India: Day 2 -- Seeing the sights in Mumbai

Gateway of India -- probably the coolest thing I saw
With my work responsibilities not gearing up until Thursday, I thought I'd spend the day Wednesday seeing the sites in Mumbai. I ventured around the city with a taxi driver and tour guide. Paying the extra rupees for the guide proved very, very worthwhile. It was part, history lesson, part study in comparative religion (more on that below) and overall incredibly fascinating.


1) Downtown Mumbai is and isn't India

I made a conscious choice on my first full day in Mumbai to see the cliche tourist sites. I'm glad I did, but by the end of the day I kept thinking, "this is fascinating, but I wonder what the rest of India is like." I realize the danger in commenting on an entire country just by visiting a small section of a particular city AND only visiting select sites on a four-hour whirlwind tour. It'd be like spending a few hours in New York City and determining that you have a general sense for of what Bozeman, Montana must be like. With this in mind, I'll try to avoid sweeping generalizations on the second largest country (by population) in the world (note: I've heard India will over take China in population by 2025). Suffice to say, I think I am only starting to "scratch the surface" on this country and its people.

2) There are gods everywhere

My tour guide was Muslim, the taxi driver was Hindu, we visited a Jain temple and drove past a Wesleyan church. Hinduism is certainly the majority and as a result there are idols everywhere (there were several in the cab, for instance) but in general it seems like a pretty "spiritual/religious" culture. I have to admit, I was surprised to see the amount of men and women in "traditional" Muslim attire (I've heard the percentage of followers of Islam in Mumbai is about 15%).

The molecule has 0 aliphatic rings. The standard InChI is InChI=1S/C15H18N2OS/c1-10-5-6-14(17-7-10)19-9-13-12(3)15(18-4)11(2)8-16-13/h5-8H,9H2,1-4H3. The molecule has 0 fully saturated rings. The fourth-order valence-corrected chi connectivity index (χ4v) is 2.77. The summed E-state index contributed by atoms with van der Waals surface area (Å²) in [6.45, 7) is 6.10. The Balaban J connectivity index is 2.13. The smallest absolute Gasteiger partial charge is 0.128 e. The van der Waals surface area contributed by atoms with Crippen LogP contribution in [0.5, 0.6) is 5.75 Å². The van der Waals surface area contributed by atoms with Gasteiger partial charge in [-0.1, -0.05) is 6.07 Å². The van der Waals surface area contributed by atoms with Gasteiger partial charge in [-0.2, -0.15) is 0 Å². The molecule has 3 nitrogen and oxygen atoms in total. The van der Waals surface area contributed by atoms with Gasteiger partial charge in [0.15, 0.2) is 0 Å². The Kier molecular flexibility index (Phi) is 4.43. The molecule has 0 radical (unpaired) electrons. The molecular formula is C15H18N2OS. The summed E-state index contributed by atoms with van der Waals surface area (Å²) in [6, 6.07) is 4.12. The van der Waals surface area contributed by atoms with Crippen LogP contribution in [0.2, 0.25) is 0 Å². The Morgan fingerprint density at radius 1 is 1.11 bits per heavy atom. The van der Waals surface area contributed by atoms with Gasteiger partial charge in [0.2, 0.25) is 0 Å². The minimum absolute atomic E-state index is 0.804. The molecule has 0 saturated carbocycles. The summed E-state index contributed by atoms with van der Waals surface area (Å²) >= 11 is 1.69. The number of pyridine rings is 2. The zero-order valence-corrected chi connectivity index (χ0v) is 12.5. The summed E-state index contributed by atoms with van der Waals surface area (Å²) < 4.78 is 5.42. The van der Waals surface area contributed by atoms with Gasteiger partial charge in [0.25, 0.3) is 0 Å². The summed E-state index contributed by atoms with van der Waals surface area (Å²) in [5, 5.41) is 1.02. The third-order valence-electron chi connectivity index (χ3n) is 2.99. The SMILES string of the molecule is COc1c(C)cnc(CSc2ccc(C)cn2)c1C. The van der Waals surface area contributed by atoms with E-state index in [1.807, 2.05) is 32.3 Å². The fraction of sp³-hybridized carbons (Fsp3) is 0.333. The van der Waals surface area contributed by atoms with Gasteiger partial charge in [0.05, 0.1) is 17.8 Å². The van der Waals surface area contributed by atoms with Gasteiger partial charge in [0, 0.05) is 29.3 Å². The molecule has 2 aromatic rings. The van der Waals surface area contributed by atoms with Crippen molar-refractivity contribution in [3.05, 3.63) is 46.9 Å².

3) Taxi drivers are virtuosos 

I quite literally have no idea how they do it. Each road fluctuates between 2 and 22 lanes depending on the traffic pattern. I thought we were going to collide with about 45 different motorcycles and rear end the car in front of us every time we stopped. We escaped the city entirely unscathed. I think the secret is their use of the horn, which serves as a way to let someone know you're coming, let them know that you are turning, let people know you're going straight, let people know that you're not planning to stop, let people know that they should go, let people know that you are stopping, let people know that you are hungry, let people know that you find their behavior off-putting, let people know that you're happy to see them, etc. etc. 

I think every linguistic phrase can be communicated with three beeps from a taxi driver horn. 

Of the places I visited, Ghandi's home (which has been converted into a pseudo museum) and the "Gateway of India" were probably most interesting.  

I've included photos of most of the places I visited with links to more detailed articles. I will have some more free time on Saturday night and am trying to connive my way into watching a cricket match.

Dhobi Ghat - Open air laundry

Click here to read about it

Ghandi's house

Letter that Ghandi wrote Hitler

A Jain temple

Just the bus stop, but pretty cool looking

Photo is terrible, but happened to drive past the filming of a Bollywood movie

Taj Mahal Hotel -- site of the 2008 terrorist attacks

Hanging gardens


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